The Spa Ponds Heritage Project was established to investigate, celebrate and protect the heritage of Spa Ponds Nature Reserve in Forest Town, Mansfield, and is supported by a Heritage Lottery Fund Sharing Heritage grant of £8,500.
On Friday 7th July 2017 James Wright delivered a Mediaeval Landscape Day School for the Spa Ponds Heritage Project. Shlomo and Josh’s account of the day is below:
The Day School was entitled: ‘Kings, Knights and Knaves of Clipstone – A Day School Exploring The Mediaeval Landscape of Sherwood’, which was a fitting title, as author and archaeologist James Wright provided participants with a four-in-one treat in the form of a comprehensive Day School that featured:
- A seminar exploring the definition of a castle;
- A lecture focusing on elite landscapes;
- An engaging seminar about Mediaeval hunting; and
- A lecture that looked at the theme of revolt against authority in the 14th and 17th centuries at Clipstone.
Seminar – What is a castle?
What is a castle? We’re about to find out that this simple question is a rich topic of debate and study…
Spa Ponds sits within, or alongside, the Mediaeval context of Clipstone Peel, a fenced enclosure on the edge of Clipstone Park. Our knowledge of the peel site from Mediaeval sources and modern analysis of the political situation at the time indicate that the peel was intended, at least in part, to provide a secure location for the king to reside during a time of political strife (in particular King Edward II’s ongoing feud with Thomas, Earl of Lancaster). Because of this, Clipstone Peel shared many features and purposes in common with medieval castles.
We began the day by identifying some of the castles that we had visited, and James impressed us all with his intimate knowledge of so very many castles. This was the prefect start to our consideration of the basic but tricky question: “What, pray tell, is a castle”?
For example, the building at Bolsover has been rebuilt – is it still a castle? And what of the construction at Disneyland – although it is clearly an attempt to reflect an archetypal castle – does it meet the definition of a castle? What qualities need to be present for a structure to constitute a ‘castle’?
Language matters. People say a castle is built by this king or that king, but in reality it is the labourers.
James noted that castles are built for not by royalty and others. We discussed who commissioned castles to be built and we generated a list that included: kings and queens; other royalty (such as dukes, barons, gentry, and other aristocrats, e.g. in Wales); and other landowners, including magnates (e.g. Henry Percy), statesmen (e.g. Ralph Cromwell); knights; The Church and associated religious orders and bishops, e.g. fortified structures at priories, and Newark Castle (Alexander the Magnificent was a bishop). Vikings built fortifications for their armies, crusaders built castles, and some castles built for wealthy merchants, e.g. Lawrence de Ludlow.
Key castle defensive features such as ditches and drawbridges were explained with reference to Conwy Castle in Wales.
We went on to consider the sorts of buildings and rooms and architectural features found in castles, and how many of these are reflected in contemporary buildings to this day. All these considerations helped frame the tricky question: Are castles built primarily for military purposes or to provide a residence, or both? We identified plenty of non-military uses of castles, thus ruling out the notion that castles are (or were) exclusively built for military purposes, even if they inevitably reflect “an architecture of power”.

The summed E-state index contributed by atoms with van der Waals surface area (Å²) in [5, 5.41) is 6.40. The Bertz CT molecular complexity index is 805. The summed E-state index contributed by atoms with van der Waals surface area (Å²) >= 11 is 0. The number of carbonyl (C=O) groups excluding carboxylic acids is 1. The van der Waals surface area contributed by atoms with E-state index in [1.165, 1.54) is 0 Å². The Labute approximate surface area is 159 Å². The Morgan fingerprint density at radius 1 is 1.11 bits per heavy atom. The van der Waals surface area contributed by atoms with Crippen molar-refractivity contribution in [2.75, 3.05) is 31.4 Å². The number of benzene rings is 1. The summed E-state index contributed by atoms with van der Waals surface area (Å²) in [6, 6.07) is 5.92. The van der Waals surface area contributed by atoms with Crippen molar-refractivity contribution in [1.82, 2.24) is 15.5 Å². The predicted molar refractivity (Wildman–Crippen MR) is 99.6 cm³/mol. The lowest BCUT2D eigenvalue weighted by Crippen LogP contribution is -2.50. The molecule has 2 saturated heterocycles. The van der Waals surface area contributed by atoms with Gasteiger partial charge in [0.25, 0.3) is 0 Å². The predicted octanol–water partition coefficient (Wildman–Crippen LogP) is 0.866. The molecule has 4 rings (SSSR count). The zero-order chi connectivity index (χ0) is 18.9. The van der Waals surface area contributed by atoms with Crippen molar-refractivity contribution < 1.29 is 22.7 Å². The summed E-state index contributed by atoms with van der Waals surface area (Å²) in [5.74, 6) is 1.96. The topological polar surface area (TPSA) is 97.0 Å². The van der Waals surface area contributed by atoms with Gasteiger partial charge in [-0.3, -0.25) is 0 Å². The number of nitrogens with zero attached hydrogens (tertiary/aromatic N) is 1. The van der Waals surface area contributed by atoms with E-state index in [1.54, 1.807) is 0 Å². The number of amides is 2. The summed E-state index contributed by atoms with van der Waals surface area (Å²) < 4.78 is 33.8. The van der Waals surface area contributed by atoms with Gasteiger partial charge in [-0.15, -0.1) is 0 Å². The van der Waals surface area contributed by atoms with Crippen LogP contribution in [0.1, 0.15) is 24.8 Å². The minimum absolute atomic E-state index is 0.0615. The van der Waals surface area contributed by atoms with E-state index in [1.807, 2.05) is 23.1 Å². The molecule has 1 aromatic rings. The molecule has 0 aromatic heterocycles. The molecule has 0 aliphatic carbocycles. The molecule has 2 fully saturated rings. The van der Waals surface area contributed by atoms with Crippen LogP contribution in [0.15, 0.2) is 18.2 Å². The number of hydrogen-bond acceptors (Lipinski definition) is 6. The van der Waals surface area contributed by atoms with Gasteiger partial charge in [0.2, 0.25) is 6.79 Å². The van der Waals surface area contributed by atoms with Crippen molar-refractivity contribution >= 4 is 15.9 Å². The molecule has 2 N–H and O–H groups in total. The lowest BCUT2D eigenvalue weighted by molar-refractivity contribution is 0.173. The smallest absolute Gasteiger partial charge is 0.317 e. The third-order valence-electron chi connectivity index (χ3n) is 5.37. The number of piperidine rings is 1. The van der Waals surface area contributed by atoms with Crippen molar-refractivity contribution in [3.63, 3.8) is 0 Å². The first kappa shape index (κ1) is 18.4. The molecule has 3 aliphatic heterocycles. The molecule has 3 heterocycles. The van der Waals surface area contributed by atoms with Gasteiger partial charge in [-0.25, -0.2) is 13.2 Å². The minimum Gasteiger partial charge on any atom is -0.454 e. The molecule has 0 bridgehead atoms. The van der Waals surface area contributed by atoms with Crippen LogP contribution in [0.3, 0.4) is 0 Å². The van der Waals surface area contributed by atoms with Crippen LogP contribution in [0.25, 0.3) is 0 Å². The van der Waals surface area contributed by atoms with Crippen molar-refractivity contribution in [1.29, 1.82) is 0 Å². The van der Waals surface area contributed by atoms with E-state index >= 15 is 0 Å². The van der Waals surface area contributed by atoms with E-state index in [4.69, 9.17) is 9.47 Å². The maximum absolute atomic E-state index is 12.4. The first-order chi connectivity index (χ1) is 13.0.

Crenellations were used for the military purpose of having gaps to shoot arrows through. However, such “trappings of fortification” were also used for symbolic purposes as an architectural feature. Projecting power was itself considered to be serving a strategic purpose and as such there was a blurred line between the ‘symbolic’ and the ‘functional’.
Lecture – Elite Landscapes: Beyond the Castle Gate
James’ lecture on elite landscapes drew our attention to the deliberate relationship between windows, nearby gardens, and the larger landscape context (park land) that can be seen further afield. James pointed to the religious influences, whilst noting that castles were sometimes but not always located near churches.
We learned about the classic motte-and-bailey castle design, with James explaining that a motte is a mound of earth and a bailey is an enclosure. Castles are located at high points in the landscape, e.g. Bothamsall on Castle Hill on a former Saxon enclosure with the motte in the middle.
James explained that the positioning of a castle on high points either side of the King’s Highwya meant that they would be a visible expression of power to those who came and went. The treaty between the Earls of Leicester & Chester (c. 1149-53) limited the castles that those Earls held held, affecting the subsequent distribution of castles in the area.
The building of a castle sometimes required the clearing of woodland to create lawns (including deer lawns). The landscapes within which castles are located include both functional and symbolic elements. Good landscape management was associated with good management of the kingdom as a whole.
The royal hunting land of Clipstone Park was thought to have been a key part of the visual and symbolic landscape of King John’s Palace, known as the King’s Houses, with the ‘wilderness’ of the forest contrasting with the more managed gardens of the palace complex.
Seminar – An examination of Mediaeval hunting with reference to Sir Gawain and the Green Knight
James introduced us to the 14th Century poem on hunting that we needed to dissect.
James’ creative approach to teaching made use of poetry, in particular selected passages from Simon Armitage’s contemporary translation of Sir Gawain and the Green Knight, to help us appreciate what went on at deer parks, such as the one at Clipstone Park. Again the symbolism was apparent, with lording it over the deer and lording it over the landscape representative of the ruler’s power – hence the association between hunting and the aristocracy.
Participants were split into several small groups to facilitate our close consideration of James’ carefully selected excerpts from Sir Gawain and the Green Knight. This process introduced us to a series of fairly gruesome words and images, such as “numbles” (entrails), “gralloching” (disembowelling), and other terms associated with the ritual butchering of deer killed in the hunt.